CHICAGO (CBS) — A funeral mass was held Saturday for the late Rev. George Clements – who was remembered for his faith, his civil rights leadership, and being a father.
At 10 a.m., a funeral mass was held at Holy Angels Church, at 615 E. Oakwood Blvd. in Bronzeville. Father Clements led parishioners at the church for 22 years.READ MORE: COVID-19 Update: Indiana Announces 1,243 New COVID-19 Cases, 36 Additional Deaths
Father Clements suffered a stroke last month and died Monday, Nov. 25, at the age of 87. His ministry extended well beyond the walls of this church.
As the long time pastor of Holy Angels Church in Bronzeville, his activism was sparked by the assassination of Dr. Martin Luther King Jr.
But it was a deeply personal role that made Father George Clements famous and the subject of a movie: He became a parent, the first American priest to adopt a child. He hoped his example would encourage others to adopt black children.
“I just feel no child should be without a home,” Clements said.
He eventually became the father of four sons.READ MORE: Dolton Mayoral Candidate Giving Cash Prizes At Fundraiser After Previous Allegations Of Buying Votes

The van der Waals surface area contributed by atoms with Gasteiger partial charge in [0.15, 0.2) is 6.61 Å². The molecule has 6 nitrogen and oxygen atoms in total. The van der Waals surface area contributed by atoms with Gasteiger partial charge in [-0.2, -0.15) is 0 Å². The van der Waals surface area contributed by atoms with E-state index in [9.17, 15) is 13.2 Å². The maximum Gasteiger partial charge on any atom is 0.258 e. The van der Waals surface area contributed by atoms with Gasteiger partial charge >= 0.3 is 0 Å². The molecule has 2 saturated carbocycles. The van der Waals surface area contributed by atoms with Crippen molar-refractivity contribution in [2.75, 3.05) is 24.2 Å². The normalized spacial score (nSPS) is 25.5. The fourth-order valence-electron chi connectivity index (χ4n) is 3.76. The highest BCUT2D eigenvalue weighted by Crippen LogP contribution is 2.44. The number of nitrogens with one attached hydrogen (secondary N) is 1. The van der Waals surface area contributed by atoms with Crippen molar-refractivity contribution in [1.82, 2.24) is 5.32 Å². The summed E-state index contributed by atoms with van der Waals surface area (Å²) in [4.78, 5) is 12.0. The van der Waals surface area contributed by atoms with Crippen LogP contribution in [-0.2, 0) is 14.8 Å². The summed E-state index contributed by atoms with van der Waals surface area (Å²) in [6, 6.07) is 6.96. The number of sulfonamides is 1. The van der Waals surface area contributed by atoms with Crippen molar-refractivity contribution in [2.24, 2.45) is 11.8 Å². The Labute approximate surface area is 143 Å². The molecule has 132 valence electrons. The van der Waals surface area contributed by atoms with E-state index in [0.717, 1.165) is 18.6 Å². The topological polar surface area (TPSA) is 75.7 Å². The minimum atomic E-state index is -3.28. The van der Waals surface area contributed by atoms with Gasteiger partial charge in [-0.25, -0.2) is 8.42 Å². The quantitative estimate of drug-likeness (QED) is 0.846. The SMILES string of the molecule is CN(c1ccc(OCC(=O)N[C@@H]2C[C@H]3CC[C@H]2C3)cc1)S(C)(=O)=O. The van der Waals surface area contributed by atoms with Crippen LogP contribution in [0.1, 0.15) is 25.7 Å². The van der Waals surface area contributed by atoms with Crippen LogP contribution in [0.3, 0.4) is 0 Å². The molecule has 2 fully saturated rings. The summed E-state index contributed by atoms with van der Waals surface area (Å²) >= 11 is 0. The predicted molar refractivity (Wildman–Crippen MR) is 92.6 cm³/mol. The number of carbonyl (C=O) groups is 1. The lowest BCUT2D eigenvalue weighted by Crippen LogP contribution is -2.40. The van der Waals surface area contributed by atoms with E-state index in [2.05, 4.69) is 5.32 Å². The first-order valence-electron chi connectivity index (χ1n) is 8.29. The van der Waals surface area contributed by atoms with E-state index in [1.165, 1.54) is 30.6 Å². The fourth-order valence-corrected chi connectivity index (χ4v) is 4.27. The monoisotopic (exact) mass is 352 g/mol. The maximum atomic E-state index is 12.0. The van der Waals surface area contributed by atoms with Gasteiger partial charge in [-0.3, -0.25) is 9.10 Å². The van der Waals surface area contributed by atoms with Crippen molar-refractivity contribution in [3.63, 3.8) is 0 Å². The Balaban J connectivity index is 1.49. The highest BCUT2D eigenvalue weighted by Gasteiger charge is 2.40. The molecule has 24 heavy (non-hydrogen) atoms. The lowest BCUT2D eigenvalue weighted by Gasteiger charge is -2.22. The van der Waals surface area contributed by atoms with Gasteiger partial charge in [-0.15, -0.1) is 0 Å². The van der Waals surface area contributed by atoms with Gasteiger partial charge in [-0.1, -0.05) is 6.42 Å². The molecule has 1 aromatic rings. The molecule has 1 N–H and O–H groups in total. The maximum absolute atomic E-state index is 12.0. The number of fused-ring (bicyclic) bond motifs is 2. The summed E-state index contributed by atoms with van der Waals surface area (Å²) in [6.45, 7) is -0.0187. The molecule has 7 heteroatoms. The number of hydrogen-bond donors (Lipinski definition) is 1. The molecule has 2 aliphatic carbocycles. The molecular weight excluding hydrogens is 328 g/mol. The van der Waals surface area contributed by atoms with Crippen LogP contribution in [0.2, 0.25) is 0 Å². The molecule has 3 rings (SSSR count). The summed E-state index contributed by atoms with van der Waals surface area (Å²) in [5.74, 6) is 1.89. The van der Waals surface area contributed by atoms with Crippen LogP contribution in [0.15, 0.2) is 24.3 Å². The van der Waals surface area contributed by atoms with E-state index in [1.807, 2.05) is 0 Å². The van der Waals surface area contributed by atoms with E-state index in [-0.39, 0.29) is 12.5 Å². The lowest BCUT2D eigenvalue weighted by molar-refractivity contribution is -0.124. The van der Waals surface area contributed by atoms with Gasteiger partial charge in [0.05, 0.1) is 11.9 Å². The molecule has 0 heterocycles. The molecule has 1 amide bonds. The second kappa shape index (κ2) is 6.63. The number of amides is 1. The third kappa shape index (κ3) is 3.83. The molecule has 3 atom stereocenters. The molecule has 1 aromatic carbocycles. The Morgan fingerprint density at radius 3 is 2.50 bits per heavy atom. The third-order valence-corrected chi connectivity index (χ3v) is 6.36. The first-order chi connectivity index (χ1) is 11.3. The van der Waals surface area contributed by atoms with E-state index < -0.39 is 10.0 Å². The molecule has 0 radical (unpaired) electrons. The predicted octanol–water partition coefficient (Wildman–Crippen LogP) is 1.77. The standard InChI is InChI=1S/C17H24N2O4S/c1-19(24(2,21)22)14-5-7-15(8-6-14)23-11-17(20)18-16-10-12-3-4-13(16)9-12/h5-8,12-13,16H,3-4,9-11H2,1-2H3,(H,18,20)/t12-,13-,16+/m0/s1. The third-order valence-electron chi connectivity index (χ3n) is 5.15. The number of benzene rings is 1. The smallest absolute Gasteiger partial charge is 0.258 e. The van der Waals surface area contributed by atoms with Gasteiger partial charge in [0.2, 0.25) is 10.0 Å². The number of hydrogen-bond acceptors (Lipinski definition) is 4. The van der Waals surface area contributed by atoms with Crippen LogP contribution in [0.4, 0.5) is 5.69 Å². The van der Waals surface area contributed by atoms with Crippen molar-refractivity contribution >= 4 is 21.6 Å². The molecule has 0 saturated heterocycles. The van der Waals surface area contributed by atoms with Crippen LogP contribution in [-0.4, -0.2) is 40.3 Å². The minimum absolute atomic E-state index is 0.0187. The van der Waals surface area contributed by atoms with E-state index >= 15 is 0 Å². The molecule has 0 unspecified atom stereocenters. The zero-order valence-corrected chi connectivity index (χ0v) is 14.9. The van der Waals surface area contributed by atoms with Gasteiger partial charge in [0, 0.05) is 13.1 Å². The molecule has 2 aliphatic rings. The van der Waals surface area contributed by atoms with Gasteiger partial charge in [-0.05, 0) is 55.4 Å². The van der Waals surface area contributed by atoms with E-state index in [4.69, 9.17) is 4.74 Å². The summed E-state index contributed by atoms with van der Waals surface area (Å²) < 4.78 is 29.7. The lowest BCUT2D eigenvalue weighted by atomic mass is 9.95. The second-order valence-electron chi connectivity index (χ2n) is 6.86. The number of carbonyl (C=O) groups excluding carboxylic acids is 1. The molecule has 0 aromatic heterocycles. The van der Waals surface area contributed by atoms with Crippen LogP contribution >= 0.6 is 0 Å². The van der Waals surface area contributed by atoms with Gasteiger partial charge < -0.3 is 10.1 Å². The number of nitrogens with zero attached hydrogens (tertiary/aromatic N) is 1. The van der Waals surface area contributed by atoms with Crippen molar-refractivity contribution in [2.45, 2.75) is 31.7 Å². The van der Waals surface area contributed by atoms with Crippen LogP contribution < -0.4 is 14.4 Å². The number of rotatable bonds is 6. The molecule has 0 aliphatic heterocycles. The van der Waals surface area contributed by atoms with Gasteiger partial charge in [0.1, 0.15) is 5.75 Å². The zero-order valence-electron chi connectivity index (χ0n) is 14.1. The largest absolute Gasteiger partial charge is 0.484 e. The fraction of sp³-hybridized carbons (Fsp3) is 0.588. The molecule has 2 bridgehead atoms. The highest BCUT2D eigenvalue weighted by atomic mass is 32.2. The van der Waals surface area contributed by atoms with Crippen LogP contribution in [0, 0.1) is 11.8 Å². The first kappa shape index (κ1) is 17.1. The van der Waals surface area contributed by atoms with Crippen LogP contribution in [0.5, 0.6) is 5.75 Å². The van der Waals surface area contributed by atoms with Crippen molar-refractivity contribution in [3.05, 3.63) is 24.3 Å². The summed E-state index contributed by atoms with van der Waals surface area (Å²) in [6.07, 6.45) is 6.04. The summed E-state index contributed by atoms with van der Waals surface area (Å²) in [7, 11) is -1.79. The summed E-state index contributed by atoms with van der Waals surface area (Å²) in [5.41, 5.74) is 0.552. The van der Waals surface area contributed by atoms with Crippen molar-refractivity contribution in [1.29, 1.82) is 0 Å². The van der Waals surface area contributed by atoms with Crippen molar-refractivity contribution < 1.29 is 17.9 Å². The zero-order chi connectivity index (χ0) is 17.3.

Clements also gained attention for his fight against drugs, and rubbed elbows with politicians and popes.
This year, Father Clements was accused of sexually abusing a minor in the 1970’s. Cardinal Blase Cupich asked Clements to step aside from ministry while investigators looked into the allegation.
Police said last month that the case is closed because the statute of limitations expired. The Archdiocese of Chicago said its investigation into the accusation against Father Clements is still open.
“The truth is the truth is the truth. I do believe my father will be exonerated,” son Friday Clements said following Father Clements’ passing.
Clements retired from active ministry in 2006. His entered the ministry as a young teen and was ordained in 1957.MORE NEWS: Chicago Weather: Mostly Sunny With Seasonable Temperatures
In addition to Holy Angels Parish, Clements has served as pastor of St. Ambrose Parish on 47th Street, and St. Dorothy Parish on 78th Street. He also served in the Diocese of Nassau, the Bahamas; St. Sabina Parish, and the Archdiocese of Washington, D.C.